Reserve Bank Governor Graeme Wheeler has announced there will
be no change to the Official Cash Rate, which sits at a
record low 2.5pc.
The financial markets saw no chance the Reserve Bank would
raise the official cash rate today so their focus will be on
how the accompanying monetary policy statement describes the
balance of risks going forward.
The New Zealand dollar dropped on the news.
"The overvalued New Zealand dollar is undermining
profitability in export and import competing industries, and
worsening drought conditions are creating difficulty in much
of the country," Wheeler said. "At this point we expect to
keep the OCR unchanged through the end of the year.
The central bank expects the 90-day bank bill, often seen as
a proxy for the OCR, to start increasing in June next year,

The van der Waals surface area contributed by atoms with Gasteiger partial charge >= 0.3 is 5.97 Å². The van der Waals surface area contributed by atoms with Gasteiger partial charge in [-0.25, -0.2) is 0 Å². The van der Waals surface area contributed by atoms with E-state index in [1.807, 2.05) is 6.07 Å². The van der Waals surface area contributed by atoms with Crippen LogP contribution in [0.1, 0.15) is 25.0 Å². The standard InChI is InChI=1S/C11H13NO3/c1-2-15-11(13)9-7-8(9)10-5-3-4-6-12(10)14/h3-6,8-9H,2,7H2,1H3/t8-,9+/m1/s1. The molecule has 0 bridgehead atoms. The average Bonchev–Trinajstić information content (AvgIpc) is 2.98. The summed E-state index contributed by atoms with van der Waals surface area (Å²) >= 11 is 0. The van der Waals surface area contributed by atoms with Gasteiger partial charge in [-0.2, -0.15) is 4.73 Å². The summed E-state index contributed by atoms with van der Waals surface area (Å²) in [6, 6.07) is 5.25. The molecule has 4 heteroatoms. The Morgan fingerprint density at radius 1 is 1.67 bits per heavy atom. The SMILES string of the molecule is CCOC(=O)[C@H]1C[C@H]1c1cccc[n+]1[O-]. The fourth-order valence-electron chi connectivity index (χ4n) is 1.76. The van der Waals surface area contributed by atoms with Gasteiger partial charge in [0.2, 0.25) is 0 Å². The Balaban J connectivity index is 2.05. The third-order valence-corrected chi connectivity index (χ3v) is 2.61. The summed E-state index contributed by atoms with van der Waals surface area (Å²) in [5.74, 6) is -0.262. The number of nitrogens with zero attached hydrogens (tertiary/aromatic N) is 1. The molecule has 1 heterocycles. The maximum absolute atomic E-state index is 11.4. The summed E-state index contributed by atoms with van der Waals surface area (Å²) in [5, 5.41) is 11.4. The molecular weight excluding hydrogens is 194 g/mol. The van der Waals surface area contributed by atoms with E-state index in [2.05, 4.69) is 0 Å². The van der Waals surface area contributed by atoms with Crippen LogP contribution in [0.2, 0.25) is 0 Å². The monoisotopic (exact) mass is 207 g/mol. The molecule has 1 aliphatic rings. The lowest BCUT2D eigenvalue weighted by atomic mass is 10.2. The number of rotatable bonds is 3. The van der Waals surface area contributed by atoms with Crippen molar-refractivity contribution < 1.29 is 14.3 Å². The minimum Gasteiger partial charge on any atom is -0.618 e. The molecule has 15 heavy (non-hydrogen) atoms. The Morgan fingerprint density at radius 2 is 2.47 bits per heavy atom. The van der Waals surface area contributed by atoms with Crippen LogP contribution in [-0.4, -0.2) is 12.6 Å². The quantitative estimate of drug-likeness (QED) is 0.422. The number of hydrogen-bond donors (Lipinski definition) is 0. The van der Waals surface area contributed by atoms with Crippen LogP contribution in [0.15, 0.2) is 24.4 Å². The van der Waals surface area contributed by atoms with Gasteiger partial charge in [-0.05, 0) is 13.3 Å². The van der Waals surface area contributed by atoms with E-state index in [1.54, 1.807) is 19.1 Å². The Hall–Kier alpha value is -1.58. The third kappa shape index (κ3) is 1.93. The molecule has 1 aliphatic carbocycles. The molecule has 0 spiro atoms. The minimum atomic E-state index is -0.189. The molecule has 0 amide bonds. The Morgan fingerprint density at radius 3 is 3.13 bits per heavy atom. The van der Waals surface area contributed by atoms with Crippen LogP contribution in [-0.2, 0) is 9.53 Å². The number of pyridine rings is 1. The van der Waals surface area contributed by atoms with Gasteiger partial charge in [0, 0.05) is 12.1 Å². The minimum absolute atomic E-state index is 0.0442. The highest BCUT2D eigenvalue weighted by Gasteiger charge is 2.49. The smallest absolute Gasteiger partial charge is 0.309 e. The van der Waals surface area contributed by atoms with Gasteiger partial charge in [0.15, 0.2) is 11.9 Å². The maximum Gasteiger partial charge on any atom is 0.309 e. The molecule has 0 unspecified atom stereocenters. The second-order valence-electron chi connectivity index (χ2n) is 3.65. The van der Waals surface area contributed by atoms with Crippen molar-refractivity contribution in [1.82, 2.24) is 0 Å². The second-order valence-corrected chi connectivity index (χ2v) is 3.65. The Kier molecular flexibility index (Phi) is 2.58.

before accelerating in 2015 and rising to 4 per cent the
following year. It had previously projected the rate staying
on hold until December this year, rising to 3.3 per cent in
Traders see 22 basis points of cuts over the next 12 months,
based on the Overnight Interest Swap curve. The New Zealand
dollar fell to 82.13 US cents after the statement from 82.60
cents immediately before. It fell to 79.66 Australian cents
from 80.13 cents.
The economy grew faster than expected through the tail-end of
last year, underpinned by the Canterbury rebuild, and that
stronger domestic demand is seen as creating medium-term
inflationary pressures, even as consumer prices remain
subdued in the foreseeable future, the bank said in the
monetary policy statement.
"Monetary policy settings must balance this low near-term
inflation outlook and concerns about the exchange rate and
weak labour market, against increasing signs that output will
accelerate and inflationary pressures will pick up," the